The mechanisms underlying perceptual acuity in the olfactory system are not well understood. We have identified a multigene family that codes for hundreds of diverse odorant receptors that are expressed by olfactory sensory neurons in the nasal cavity. We have recently obtained evidence that these receptors are expressed in distinct spatial patterns that may provide for an initial organization of incoming sensory information in the olfactory epithelium prior to its transmission to the olfactory bulb. It appears that the olfactory epithelium is divided into a limited number of odorant receptor expression zones. These zones are bilaterally symmetrical in the two nasal cavities and are the same in different individuals. Each receptor gene may be expressed in only one zone. However, many different receptor genes are expressed in the same zone and each gene is expressed in neurons that are scattered throughout the zone. It appears that the developing neuron, in choosing which receptor gene to express, may be confined to a strictly defined zonal gene set, but may select a member of that set via a stochastic mechanism. The proposed studies will investigate how the highly specified zonal organization of odorant receptor gene expression is achieved and examine the functional significance of this organization. An in vitro neurogenesis system will be used to determine whether zonal patterning is intrinsic to the olfactory epithelium or is imposed by the olfactory bulb via retrograde signals. In order to gain insight into the molecular mechanisms underlying zonal patterning, we will use chromosomal in situ hybridization to examine the genomic organization of the zonal gene sets. To identify molecules which act as zone specifiers, we will: l) examine whether zone specific sequence motifs are present in the 5' flanking sequences of odorant receptor genes and, if so, use these motifs to identify DNA binding proteins that recognize these motifs, 2) perform PCR reactions with degenerate primers to identify members of known families of DNA binding proteins that are differentially expressed in the different zones, 3) perform a broad search for zone specific RNAs using the differential RNA display method. Finally, in a series of collaborative studies, we will ask whether the odorant receptor expression zones behave as functional units when the olfactory epithelium is exposed to odorants. Together, these studies should provide a great deal of information about the functional significance of the expression zones and the molecular mechanisms by which they are specified. Since the mechanisms that are used to achieve the functional organization of the olfactory system are likely to be shared by other parts of the nervous system, these studies are likely to contribute to a broad understanding of nervous system development and function.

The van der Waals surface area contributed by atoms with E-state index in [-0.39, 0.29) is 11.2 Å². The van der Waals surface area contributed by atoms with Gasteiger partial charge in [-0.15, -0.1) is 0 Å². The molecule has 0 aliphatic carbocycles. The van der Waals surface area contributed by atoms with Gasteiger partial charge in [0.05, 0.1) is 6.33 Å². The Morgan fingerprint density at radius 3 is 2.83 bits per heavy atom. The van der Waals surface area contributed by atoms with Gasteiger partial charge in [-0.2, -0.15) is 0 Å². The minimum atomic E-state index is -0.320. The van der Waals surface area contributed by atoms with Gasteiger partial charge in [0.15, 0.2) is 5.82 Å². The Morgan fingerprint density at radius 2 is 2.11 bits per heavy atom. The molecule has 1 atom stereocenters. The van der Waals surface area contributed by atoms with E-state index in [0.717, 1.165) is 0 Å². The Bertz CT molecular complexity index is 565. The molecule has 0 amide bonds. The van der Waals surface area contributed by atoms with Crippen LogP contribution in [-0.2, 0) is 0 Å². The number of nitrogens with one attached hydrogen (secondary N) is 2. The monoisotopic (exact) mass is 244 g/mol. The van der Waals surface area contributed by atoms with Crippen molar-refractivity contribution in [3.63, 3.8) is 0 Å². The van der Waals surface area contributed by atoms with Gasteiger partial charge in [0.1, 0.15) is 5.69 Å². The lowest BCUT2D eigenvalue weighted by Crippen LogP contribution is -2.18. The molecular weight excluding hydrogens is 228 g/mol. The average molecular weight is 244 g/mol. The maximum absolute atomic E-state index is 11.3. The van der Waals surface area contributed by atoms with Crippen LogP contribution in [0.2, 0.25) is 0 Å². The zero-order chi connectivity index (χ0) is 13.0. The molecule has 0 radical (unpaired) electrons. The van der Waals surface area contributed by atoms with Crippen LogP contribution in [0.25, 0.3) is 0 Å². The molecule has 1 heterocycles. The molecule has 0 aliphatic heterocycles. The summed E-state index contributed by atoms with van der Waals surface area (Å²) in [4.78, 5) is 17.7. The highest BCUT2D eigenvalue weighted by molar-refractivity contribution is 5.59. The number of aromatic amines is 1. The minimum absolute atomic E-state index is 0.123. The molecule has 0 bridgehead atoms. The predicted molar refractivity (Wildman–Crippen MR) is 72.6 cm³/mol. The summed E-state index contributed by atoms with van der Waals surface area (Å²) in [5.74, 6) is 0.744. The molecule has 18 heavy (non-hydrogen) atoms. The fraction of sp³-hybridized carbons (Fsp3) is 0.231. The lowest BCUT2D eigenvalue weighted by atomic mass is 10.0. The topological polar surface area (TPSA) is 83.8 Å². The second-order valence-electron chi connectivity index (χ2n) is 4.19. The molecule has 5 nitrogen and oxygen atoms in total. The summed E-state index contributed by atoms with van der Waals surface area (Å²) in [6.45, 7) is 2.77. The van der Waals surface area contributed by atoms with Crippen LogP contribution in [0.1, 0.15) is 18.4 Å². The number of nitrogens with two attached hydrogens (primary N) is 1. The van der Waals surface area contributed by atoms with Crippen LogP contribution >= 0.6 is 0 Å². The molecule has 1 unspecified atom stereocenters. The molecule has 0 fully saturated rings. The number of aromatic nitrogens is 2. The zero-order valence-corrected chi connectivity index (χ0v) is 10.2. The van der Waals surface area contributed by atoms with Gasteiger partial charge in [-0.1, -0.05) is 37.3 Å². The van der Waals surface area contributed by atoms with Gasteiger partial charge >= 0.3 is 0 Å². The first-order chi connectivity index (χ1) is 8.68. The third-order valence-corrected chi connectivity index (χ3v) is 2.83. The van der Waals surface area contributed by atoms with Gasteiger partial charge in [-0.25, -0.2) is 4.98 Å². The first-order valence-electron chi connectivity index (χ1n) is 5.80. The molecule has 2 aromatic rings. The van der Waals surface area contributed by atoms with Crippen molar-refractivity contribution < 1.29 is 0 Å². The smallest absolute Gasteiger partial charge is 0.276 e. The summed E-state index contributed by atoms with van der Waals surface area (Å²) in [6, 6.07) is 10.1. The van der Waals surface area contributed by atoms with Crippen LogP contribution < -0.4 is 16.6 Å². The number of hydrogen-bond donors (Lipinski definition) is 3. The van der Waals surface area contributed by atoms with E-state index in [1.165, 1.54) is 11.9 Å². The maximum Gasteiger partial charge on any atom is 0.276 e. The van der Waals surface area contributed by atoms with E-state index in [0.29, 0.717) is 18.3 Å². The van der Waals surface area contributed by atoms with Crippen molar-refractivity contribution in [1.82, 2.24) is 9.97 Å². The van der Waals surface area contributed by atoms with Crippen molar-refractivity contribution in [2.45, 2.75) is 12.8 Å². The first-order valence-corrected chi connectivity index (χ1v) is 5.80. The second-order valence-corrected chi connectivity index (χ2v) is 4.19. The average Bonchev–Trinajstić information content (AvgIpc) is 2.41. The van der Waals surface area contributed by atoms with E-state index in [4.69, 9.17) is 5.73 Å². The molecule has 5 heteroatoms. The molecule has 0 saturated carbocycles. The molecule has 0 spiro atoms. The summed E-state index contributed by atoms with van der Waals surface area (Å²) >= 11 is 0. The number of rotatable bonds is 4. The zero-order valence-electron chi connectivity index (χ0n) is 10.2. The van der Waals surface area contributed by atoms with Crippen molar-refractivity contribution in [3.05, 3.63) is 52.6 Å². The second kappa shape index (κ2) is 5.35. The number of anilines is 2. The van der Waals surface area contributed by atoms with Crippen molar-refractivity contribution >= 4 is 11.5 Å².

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University of Maryland Baltimore
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